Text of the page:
Finding your feet and aspects of balance in the water

Try the following set of maneuvers for recovering your footing in the shallow end of a pool. This procedure is particularly important for beginners and those who lack confidence in recovering an upright position in shallow water after a glide.

Breathing presents a challenge to maintaining good orientation in the water. If we were able, like seals or dolphins, to submerge ourselves for extended periods without breathing, it might be easier to maintain a balanced head-neck-back relationship. But we need to inhale through our nose or mouth more regularly. Because this means our face must surface above the water, learning to incorporate it into our stroke without interfering with good orientation is an important aspect of the art of swimming. Attempts are often made to side-step this problem.

Medical professionals, even while recommending swimming for health, sometimes advise against swimming breaststroke or front crawl for this reason. But the backstroke has its own complexities for maintaining good orientation. Some people think snorkels are the answer, but that merely limits the possibilities of the swimmer’s art. In fact, it’s far more rewarding to meet the challenge creatively, and thereby expand rather than curtail your experience of swimming. There’s great pleasure in discovering that it’s possible to swim all the strokes and breathe well, without the use of props.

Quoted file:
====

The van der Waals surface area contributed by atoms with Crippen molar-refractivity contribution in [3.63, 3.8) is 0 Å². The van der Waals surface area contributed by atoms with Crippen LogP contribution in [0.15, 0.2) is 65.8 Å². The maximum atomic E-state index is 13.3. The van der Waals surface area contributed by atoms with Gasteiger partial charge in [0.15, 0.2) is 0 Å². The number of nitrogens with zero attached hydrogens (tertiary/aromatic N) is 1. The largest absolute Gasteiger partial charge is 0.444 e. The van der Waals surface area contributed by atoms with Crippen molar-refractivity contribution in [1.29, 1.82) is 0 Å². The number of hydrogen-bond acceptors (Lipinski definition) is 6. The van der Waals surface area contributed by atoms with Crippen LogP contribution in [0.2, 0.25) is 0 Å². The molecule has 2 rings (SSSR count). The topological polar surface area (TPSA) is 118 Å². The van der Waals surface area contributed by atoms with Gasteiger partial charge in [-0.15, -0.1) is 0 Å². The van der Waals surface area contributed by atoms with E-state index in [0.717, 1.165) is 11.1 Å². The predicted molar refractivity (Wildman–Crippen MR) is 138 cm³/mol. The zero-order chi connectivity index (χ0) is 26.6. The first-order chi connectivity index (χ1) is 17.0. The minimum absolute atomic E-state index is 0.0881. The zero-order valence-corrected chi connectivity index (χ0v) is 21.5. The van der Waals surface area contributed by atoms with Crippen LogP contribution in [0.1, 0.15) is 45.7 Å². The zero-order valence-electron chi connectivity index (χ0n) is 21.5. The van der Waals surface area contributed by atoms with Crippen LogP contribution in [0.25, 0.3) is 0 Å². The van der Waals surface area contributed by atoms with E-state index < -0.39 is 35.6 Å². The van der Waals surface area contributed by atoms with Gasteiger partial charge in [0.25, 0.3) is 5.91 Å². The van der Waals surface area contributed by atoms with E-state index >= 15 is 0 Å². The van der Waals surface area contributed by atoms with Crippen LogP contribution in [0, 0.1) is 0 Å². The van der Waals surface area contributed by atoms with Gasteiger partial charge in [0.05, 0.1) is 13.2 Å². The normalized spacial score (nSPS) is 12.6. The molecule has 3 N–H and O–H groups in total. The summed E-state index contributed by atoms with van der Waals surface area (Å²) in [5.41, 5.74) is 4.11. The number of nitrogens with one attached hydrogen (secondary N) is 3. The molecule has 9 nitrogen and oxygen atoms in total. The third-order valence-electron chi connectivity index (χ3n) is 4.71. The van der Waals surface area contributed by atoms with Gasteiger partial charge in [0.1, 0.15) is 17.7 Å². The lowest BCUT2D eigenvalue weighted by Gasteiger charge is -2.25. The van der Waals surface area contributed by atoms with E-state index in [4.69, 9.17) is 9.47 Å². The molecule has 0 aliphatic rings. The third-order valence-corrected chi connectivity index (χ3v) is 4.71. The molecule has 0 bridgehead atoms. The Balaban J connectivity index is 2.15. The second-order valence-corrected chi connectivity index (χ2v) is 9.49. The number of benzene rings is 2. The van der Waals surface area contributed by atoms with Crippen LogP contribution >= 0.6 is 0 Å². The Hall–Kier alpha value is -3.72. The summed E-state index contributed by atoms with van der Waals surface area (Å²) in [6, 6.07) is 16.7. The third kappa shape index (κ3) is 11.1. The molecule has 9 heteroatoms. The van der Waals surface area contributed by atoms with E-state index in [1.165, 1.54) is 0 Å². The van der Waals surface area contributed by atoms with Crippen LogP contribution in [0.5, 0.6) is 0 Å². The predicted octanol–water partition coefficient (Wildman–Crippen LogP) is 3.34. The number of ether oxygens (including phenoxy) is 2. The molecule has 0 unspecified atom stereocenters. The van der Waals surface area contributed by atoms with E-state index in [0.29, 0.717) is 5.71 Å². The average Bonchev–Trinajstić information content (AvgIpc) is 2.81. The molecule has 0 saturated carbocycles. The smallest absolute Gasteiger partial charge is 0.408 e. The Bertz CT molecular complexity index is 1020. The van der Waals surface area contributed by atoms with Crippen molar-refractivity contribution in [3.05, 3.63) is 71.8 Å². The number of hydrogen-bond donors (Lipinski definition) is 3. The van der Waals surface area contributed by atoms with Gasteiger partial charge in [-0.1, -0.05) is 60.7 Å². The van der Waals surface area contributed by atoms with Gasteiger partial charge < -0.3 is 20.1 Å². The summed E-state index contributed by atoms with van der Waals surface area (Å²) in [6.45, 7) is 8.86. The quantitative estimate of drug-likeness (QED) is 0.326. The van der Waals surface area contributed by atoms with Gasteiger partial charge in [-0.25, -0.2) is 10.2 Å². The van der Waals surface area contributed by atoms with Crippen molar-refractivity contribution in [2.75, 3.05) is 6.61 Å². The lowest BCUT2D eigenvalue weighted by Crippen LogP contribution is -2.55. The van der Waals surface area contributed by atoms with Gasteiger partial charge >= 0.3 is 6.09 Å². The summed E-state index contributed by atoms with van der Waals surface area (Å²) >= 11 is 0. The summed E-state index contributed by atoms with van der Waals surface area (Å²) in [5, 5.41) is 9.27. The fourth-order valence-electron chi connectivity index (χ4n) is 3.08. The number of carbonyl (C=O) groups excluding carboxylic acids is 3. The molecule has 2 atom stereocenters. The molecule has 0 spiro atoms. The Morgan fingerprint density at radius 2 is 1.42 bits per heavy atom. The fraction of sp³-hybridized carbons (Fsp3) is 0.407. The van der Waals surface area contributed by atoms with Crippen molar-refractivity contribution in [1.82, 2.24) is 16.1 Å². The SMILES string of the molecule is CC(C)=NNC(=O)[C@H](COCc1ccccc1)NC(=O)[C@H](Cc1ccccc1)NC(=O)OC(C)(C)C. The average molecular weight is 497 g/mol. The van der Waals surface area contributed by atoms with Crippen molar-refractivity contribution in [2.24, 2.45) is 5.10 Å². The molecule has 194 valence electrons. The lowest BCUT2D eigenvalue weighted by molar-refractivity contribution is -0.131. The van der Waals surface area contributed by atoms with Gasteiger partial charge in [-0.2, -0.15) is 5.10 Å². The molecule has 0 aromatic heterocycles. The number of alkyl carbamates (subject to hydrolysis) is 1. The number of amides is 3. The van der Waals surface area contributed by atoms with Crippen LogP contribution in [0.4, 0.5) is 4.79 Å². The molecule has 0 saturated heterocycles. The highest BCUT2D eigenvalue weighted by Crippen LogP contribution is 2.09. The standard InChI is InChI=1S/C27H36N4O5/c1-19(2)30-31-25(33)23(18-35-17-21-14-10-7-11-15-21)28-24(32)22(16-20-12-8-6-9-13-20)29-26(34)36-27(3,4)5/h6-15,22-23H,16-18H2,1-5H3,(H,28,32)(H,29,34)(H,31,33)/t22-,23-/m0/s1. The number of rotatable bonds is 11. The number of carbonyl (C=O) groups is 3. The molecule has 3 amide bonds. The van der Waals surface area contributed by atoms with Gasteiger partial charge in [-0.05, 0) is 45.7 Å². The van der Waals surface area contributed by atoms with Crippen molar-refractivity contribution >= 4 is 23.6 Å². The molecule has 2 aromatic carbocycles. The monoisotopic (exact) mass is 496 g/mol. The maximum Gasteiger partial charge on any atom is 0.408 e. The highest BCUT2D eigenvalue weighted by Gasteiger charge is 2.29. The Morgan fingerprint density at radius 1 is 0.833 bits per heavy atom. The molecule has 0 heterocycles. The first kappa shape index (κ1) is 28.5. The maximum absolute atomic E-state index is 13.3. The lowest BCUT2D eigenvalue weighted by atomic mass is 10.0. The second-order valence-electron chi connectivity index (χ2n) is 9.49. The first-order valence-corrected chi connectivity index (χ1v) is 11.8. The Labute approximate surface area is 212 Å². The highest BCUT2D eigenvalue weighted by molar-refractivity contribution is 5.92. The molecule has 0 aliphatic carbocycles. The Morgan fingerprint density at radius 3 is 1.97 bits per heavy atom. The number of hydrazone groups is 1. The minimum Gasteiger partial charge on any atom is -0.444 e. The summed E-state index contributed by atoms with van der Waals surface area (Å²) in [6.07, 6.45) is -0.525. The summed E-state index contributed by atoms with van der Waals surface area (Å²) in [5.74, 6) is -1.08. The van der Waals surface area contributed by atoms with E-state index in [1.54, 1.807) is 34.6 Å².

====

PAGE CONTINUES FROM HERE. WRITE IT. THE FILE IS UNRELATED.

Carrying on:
Good orientation in the water requires a continuous, flowing sense of balance. As we use our limbs to propel us through the water, the point of balance changes constantly. Holding the head in a fixed position interferes with this dynamic process. The point of balance at any one time depends on the relative positions of the various parts of the body, which are constantly changing as we move. One of” the keys to discovering the art of swimming is a keen awareness of the delicate balance of our bodies in the water. Such awareness provides the basis for ease and grace of movement, the distinguishing mark of the accomplished swimmer.

The body has a natural symmetry. Its weight is more or less equally distributed on either side of the spine. When we swim, the use of our limbs can either impede or assist the maintenance of our natural balance. If we pull harder with one arm without noticing it, we not only affect our ability to swim in a straight line but disturb our overall poise. Similarly, uneven or uncoordinated use of the legs, which can be observed in swimmers who exhibit a ‘screw-kick’ in the breaststroke, reduces our control of how we move through the water.

In addition to these aspects of lateral balance, our body needs to find a dynamic equilibrium along its length. As with a see-saw, the weight of the head acts as an effective counterpoise to the downward pressure of the pelvic area. If we let go of our neck muscles when we lie face down on the water, our head naturally tends forward under its own weight. Rather than resist this tendency, we should learn to allow it to work in our favor when we swim.

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